Health

Try Ulcergard (omeprazole) for Free

Merial offers a trial program to promote horse health at select AQHA shows.

From AQHA Corporate Partner Merial

You’ve been putting your best foot forward all year, and with the biggest shows of the 2013 season just around the corner, there’s not a single detail you want to leave to chance. That’s why it’s important to take advantage of Merial’s Ulcergard Trial Program. You can stop by the Merial booth at selected horse shows and talk with representatives to learn more about equine stomach ulcers and the only proven and FDA-approved way to prevent them.

First-time visitors can receive a free trial of Ulcergard, and those who have previously visited can receive a free syringe.

The Ulcergard Trial Program booth and Merial representatives will be at the following shows:

AQHA Region One Regional Championship Show: August 13-18

AQHA Region Five Regional Championship Show: August 23-26

AQHA Adequan Select World Championship Show: August 23-31

SmartPak AQHA West Novice Championships: October 2-6

Nutrena AQHA East Novice Championships: October 1-6

AQHA World Championship Show: November 8-23

Note: Merial will not have a booth at the All American Quarter Horse Congress.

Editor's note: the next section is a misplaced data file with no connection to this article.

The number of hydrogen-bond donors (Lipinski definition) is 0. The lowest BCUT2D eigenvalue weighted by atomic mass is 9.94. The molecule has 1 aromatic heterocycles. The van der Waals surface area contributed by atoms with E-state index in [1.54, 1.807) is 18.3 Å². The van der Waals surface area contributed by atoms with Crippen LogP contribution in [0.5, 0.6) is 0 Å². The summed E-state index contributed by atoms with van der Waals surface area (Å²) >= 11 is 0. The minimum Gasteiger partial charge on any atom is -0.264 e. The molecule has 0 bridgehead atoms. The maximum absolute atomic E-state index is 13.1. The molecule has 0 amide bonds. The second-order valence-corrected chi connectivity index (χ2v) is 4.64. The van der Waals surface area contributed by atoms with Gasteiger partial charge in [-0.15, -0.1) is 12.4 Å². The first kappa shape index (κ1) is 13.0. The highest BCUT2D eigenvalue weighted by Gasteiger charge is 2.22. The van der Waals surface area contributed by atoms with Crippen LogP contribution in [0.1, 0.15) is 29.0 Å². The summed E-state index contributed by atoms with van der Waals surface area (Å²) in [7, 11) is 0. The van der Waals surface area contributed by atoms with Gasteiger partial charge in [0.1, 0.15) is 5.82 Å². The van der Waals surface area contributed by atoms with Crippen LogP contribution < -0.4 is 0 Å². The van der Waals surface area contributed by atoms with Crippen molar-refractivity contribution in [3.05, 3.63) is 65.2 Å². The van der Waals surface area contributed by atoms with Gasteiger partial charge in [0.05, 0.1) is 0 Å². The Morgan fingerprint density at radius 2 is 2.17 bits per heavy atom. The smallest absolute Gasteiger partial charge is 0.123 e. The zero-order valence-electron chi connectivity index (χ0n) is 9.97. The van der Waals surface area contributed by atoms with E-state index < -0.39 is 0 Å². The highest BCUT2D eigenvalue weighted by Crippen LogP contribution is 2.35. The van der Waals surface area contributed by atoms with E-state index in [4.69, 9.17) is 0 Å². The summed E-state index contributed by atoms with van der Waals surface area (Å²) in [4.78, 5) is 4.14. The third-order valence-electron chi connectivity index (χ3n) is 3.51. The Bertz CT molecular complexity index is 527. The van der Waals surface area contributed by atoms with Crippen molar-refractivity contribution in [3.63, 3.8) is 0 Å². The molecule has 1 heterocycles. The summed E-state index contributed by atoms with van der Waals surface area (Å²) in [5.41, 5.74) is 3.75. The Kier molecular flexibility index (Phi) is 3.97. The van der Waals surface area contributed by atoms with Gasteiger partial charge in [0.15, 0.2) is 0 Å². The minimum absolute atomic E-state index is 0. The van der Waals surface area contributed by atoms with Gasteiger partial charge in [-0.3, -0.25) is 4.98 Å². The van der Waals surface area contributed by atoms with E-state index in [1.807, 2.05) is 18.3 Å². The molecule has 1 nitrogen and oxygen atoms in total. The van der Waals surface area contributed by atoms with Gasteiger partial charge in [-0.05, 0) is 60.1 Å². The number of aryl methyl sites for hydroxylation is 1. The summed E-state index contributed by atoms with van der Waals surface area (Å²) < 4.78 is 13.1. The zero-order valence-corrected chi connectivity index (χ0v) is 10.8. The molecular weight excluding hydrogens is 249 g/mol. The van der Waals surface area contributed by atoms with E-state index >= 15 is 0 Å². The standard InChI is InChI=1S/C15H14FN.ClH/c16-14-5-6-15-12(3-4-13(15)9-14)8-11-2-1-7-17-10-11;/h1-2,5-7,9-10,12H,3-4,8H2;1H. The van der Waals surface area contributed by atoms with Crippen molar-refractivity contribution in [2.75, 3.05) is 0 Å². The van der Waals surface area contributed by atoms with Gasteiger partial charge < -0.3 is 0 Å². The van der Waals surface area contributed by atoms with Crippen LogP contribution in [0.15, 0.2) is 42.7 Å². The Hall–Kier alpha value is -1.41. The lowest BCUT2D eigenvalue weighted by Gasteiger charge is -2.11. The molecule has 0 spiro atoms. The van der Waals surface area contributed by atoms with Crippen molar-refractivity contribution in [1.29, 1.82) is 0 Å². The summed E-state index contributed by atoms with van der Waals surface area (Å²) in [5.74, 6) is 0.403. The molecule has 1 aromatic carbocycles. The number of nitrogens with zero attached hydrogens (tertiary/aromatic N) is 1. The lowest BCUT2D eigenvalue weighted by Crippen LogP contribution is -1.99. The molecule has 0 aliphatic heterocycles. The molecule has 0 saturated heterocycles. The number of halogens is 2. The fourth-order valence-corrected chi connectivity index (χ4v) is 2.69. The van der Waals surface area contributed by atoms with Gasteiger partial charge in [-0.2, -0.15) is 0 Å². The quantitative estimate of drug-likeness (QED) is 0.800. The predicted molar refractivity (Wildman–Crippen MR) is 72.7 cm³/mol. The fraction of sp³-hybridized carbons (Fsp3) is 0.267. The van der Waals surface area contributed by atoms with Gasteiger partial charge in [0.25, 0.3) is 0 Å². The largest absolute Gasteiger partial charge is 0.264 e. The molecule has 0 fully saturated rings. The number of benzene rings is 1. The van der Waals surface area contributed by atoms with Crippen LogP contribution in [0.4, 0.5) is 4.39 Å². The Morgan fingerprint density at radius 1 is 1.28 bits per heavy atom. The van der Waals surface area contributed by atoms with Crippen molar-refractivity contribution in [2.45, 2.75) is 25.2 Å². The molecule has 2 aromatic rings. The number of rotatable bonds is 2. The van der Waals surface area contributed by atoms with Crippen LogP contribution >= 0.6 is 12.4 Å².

Want to get the inside scoop on special deals from AQHA's corporate partners? Join the American Quarter Horse Association today, and gain access to hundreds of dollars in great discounts on valuable products and services you need to keep your farm running smoothly.

Here are five important facts all horse owners should know about equine stomach ulcers:

ALL horses are susceptible to equine stomach ulcers because of the anatomy of their stomachs.
Horses are herbivores by nature, with small stomachs in relation to their size.1 In fact, their stomachs can only hold approximately four gallons.1 This anatomy was ideal for the way horses originally ate in the wild, as it accommodated many small meals daily. These days, domesticated horses are often subjected to infrequent, low roughage feedings, resulting in the stomach being empty most of the time. Combine that with the fact that horses secrete acid 24 hours a day, seven days a week, and the stage has been set for the development of equine stomach ulcers.

Two out of three nonracing performance horses have equine stomach ulcers.2
The incidence of stomach ulcers is even higher in racehorses, exceeding 90 percent in some cases.3 Nationwide gastroscopy events hosted by Merial have confirmed the prevalence of ulcers in nonracing horses. During those events, more than half of cutting, barrel racing, western pleasure, hunter jumper and show jumping horses that were examined by gastroscopy were diagnosed with stomach ulcers.4

Horses may be stressed by everyday situations that seem normal to us, including:

    • Light training
    • Short-term travel
    • Competition, including weekend shows or events.5

Signs of stomach ulcers in horses include:

    • Decreased appetite2
    • Recurrent colic5
    • Poor body condition5

Ulcergard and Gastrogard (omeprazole) are the only products proven and Food and Drug Administration (FDA)-approved to prevent5 and treat6 equine stomach ulcers, respectively.